Green accounting. Of all the systems introduced to Ethiopia from the outside, one that needs reforming most urgently is the accounting system based on gross domestic product because it tells us nothing about sustainability. Since the early 1990s economists have been exploring new forms of national sustainability accounting which include more thorough cost-benefit analyses as well as national wealth accounting. Backed by the UN, the World Bank and other major global institutions, this has been called green GDP or, at Rio+20, GDP plus. Without this it seems impossible for Meles’s green vision to be realised and impossible for Ethiopia to build a dynamic and sustainable economy. Read more >>>

Green investment plans. In Africa’s Consensus Statement to Rio+20 in June 2012, Item 24 called on the international community ‘to put an international investment strategy into place to facilitate the transition towards a green economy.’ This represents an opportunity for Ethiopia. Instead of waiting for the international community, preoccupied as it is with multiple crises, to deliver a meaningful investment strategy on time, Ethiopia is well qualified to propose its own. Incorporating IRBM within the framework of Meles’s CRGE strategy, Ethiopia is in a unique position to design mega green investment plans as a counter-balance to the mega ‘brown’ strategies of the GTP. Read more >>>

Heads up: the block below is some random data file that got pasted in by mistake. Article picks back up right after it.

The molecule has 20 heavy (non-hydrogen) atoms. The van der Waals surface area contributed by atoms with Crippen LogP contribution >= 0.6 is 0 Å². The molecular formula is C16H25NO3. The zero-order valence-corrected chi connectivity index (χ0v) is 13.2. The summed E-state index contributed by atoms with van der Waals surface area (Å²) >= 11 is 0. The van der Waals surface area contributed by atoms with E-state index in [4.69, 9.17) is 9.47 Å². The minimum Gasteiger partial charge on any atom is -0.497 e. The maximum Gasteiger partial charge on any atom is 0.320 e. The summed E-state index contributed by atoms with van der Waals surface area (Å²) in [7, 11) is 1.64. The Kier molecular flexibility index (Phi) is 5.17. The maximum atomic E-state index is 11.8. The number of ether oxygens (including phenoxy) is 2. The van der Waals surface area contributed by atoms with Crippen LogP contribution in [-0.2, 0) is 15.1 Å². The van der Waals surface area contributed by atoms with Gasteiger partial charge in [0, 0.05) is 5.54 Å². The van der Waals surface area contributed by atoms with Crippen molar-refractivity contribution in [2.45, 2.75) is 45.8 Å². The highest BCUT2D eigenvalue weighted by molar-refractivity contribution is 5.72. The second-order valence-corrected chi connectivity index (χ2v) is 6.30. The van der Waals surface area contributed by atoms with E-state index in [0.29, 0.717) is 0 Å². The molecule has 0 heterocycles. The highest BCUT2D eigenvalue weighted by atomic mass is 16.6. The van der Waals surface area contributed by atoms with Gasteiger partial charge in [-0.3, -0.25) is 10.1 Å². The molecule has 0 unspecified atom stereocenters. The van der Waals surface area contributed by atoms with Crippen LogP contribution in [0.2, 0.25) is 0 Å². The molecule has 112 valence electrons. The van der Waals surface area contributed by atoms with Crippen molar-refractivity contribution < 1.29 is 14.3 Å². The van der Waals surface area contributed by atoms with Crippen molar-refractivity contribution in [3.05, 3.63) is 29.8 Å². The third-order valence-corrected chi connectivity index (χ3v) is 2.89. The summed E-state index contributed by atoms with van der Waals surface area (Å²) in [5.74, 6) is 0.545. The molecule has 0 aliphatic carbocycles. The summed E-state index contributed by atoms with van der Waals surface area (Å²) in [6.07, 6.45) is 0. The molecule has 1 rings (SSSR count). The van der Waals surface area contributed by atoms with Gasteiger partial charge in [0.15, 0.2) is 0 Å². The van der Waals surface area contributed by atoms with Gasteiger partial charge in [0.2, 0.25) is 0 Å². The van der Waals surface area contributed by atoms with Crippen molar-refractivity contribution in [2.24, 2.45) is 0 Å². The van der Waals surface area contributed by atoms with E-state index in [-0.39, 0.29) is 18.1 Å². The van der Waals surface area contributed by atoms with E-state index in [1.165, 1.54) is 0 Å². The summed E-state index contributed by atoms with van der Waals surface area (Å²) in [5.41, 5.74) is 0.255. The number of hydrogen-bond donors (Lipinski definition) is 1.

Such a green stimulus to effect these changes needs green partners. This might be the time for Ethiopia to draw on its special relationship with Britain, the country perhaps best positioned to fulfil that role.

A Special Green Relationship
Britain has a number of advantages for stimulating green growth in Ethiopia. These are outlined in this blog: Britain’s Role in Unlocking Africa’s Green Economy. Briefly, for Africa in general and for Ethiopia specifically the advantages are as follows:

1. As the aid-versus-trade debate rages unabated, Britain, as the most committed of the G8 countries to maintaining aid levels, is well-qualified to propose a new approach to aid in Ethiopia.

2. Britain’s unrivalled knowledge of Ethiopia amassed over the past 200 years, from the 18th century travellers to 21st century green development workers is invaluable.

3. Britain’s institutions working in Ethiopia are among the most experienced in the country and are well qualified to work with Ethiopians on the urgent reforms required to cope with the challenges of the 21st century.

4. Britain’s engineers, scientists and researchers have a vast amount of learning and expertise to draw on for meeting the challenges of such a vast and complex country as Ethiopia.